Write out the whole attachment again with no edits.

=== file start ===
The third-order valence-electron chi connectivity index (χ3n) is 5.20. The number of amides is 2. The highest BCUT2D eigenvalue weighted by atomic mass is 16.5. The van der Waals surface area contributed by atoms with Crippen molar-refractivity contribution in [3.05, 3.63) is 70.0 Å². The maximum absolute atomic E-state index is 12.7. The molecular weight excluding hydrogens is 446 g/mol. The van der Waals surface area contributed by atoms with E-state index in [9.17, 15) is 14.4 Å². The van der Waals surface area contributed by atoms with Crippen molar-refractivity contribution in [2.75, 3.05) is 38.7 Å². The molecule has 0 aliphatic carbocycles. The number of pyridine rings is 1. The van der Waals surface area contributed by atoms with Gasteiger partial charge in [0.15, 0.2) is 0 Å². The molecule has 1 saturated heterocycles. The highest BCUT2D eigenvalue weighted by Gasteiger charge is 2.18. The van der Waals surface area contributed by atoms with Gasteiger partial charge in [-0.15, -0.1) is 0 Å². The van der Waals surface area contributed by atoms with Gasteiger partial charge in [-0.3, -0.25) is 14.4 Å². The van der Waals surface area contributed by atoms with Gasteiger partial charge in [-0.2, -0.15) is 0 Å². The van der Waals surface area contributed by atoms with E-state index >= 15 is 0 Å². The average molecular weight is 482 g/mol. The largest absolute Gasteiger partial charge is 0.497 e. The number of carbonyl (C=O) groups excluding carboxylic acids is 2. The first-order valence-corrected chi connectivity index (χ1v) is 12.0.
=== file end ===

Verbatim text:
The third-order valence-electron chi connectivity index (χ3n) is 5.20. The number of amides is 2. The highest BCUT2D eigenvalue weighted by atomic mass is 16.5. The van der Waals surface area contributed by atoms with Crippen molar-refractivity contribution in [3.05, 3.63) is 70.0 Å². The maximum absolute atomic E-state index is 12.7. The molecular weight excluding hydrogens is 446 g/mol. The van der Waals surface area contributed by atoms with E-state index in [9.17, 15) is 14.4 Å². The van der Waals surface area contributed by atoms with Crippen molar-refractivity contribution in [2.75, 3.05) is 38.7 Å². The molecule has 0 aliphatic carbocycles. The number of pyridine rings is 1. The van der Waals surface area contributed by atoms with Gasteiger partial charge in [0.15, 0.2) is 0 Å². The molecule has 1 saturated heterocycles. The highest BCUT2D eigenvalue weighted by Gasteiger charge is 2.18. The van der Waals surface area contributed by atoms with Gasteiger partial charge in [-0.15, -0.1) is 0 Å². The van der Waals surface area contributed by atoms with Gasteiger partial charge in [-0.3, -0.25) is 14.4 Å². The van der Waals surface area contributed by atoms with Gasteiger partial charge in [-0.2, -0.15) is 0 Å². The van der Waals surface area contributed by atoms with E-state index >= 15 is 0 Å². The average molecular weight is 482 g/mol. The largest absolute Gasteiger partial charge is 0.497 e. The number of carbonyl (C=O) groups excluding carboxylic acids is 2. The first-order valence-corrected chi connectivity index (χ1v) is 12.0.